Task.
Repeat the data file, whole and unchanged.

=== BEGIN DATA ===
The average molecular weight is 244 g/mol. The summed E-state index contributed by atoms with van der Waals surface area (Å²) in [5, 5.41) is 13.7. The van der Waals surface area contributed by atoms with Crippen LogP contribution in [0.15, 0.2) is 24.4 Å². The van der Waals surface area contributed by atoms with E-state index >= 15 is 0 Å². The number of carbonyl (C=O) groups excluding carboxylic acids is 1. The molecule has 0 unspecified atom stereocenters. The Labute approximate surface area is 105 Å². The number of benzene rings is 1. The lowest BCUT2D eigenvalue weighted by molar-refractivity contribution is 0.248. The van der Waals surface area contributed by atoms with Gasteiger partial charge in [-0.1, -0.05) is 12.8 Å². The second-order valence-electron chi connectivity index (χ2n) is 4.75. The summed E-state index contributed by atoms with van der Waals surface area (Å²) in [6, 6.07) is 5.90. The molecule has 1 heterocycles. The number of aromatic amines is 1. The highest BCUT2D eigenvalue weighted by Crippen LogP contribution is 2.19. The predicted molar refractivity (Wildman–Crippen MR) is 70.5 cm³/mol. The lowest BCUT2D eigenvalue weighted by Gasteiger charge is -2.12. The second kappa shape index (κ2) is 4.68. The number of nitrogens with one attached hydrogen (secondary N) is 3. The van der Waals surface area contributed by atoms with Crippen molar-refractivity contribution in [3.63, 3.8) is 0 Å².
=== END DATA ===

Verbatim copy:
The average molecular weight is 244 g/mol. The summed E-state index contributed by atoms with van der Waals surface area (Å²) in [5, 5.41) is 13.7. The van der Waals surface area contributed by atoms with Crippen LogP contribution in [0.15, 0.2) is 24.4 Å². The van der Waals surface area contributed by atoms with E-state index >= 15 is 0 Å². The number of carbonyl (C=O) groups excluding carboxylic acids is 1. The molecule has 0 unspecified atom stereocenters. The Labute approximate surface area is 105 Å². The number of benzene rings is 1. The lowest BCUT2D eigenvalue weighted by molar-refractivity contribution is 0.248. The van der Waals surface area contributed by atoms with Gasteiger partial charge in [-0.1, -0.05) is 12.8 Å². The second-order valence-electron chi connectivity index (χ2n) is 4.75. The summed E-state index contributed by atoms with van der Waals surface area (Å²) in [6, 6.07) is 5.90. The molecule has 1 heterocycles. The number of aromatic amines is 1. The highest BCUT2D eigenvalue weighted by Crippen LogP contribution is 2.19. The predicted molar refractivity (Wildman–Crippen MR) is 70.5 cm³/mol. The lowest BCUT2D eigenvalue weighted by Gasteiger charge is -2.12. The second kappa shape index (κ2) is 4.68. The number of nitrogens with one attached hydrogen (secondary N) is 3. The van der Waals surface area contributed by atoms with Crippen molar-refractivity contribution in [3.63, 3.8) is 0 Å².